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Tuesday, November 27, 2012

Coffee Break Training (Management Science): Griping for Results

Learning Objective: The student shall be able to describe how to turn a gripe into a proposal. 
 Every day, in every fire department across the nation, firefighters share their gripes. Sometimes this is done at the coffee table, at the tailboard or in a heat-of-the-moment email to the chief. While good gripes can be cathartic, they seldom produce results. If results are desired, change your gripe into a proposal by following these four simple rules. 

1. Get your stuff together (gather information). Opinions are personal and everyone has them. To get results, use pertinent and current facts. Don’t panic; you may have all the facts you need. Try brainstorming, mind mapping or outlining to bring them out. 

2. What’s the point (state the main point clearly)? Decision makers are often busy. Rambling and unclear communication is often discarded. When making a proposal, be concise, clear and factual.

3. Your point of view just doesn't matter (know your audience)! Explaining your point of  view, while personally satisfying, will not always help you get what you want. Greater success is achieved when you ask, “What will my reader want to know?” What are the legitimate concerns of those whom you are trying to persuade?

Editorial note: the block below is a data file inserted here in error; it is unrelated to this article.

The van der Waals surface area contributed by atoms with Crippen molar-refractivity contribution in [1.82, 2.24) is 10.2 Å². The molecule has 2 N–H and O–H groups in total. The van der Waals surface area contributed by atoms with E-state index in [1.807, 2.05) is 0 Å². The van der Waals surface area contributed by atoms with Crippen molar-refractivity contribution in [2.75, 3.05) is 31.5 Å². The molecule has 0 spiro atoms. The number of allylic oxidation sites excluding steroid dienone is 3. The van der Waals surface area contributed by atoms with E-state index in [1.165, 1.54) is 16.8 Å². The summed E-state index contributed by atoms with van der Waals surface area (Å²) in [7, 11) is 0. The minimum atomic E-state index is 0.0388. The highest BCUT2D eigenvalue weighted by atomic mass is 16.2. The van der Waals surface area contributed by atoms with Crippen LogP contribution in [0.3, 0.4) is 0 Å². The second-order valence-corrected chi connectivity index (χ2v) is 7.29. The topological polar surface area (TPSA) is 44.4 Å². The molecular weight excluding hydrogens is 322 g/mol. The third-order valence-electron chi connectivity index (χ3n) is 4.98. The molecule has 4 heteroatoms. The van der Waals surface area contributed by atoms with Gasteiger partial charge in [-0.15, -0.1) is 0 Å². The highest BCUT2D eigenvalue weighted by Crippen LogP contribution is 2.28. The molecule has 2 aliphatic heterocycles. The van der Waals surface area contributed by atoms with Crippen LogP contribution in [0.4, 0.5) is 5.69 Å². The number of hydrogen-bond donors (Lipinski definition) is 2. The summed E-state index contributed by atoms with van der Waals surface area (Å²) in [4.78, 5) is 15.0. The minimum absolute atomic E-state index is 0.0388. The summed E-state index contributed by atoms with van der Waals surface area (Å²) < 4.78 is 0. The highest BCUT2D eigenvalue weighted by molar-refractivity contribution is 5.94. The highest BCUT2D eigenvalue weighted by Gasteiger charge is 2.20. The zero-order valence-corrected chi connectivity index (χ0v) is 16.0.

4. Shape it up (use a proper proposal format). When a standardized format is used, information is readily available. Organized writing is persuasive writing. Always be objective and state your case based on the facts.

While griping has its purpose and is deeply ingrained within the culture of the fire service, positive results are seldom realized when a gripe is just a gripe. Next time the urge to gripe comes upon you, try turning that gripe into a proposal that can make a difference. You may find it more satisfying.

Source: USFA Coffee Break Training (Management Science): Griping for Results (#MS-2012-2) .PDF
, 345 Kb)

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****REMINDER**** Every fire has the ability to be catastrophic. The wildland fire management environment has profoundly changed. Growing numbers of communities, across the nation, are experiencing longer fire seasons; more frequent, bigger, and more severe, fires are a real threat. Be careful with all campfires and equipment.
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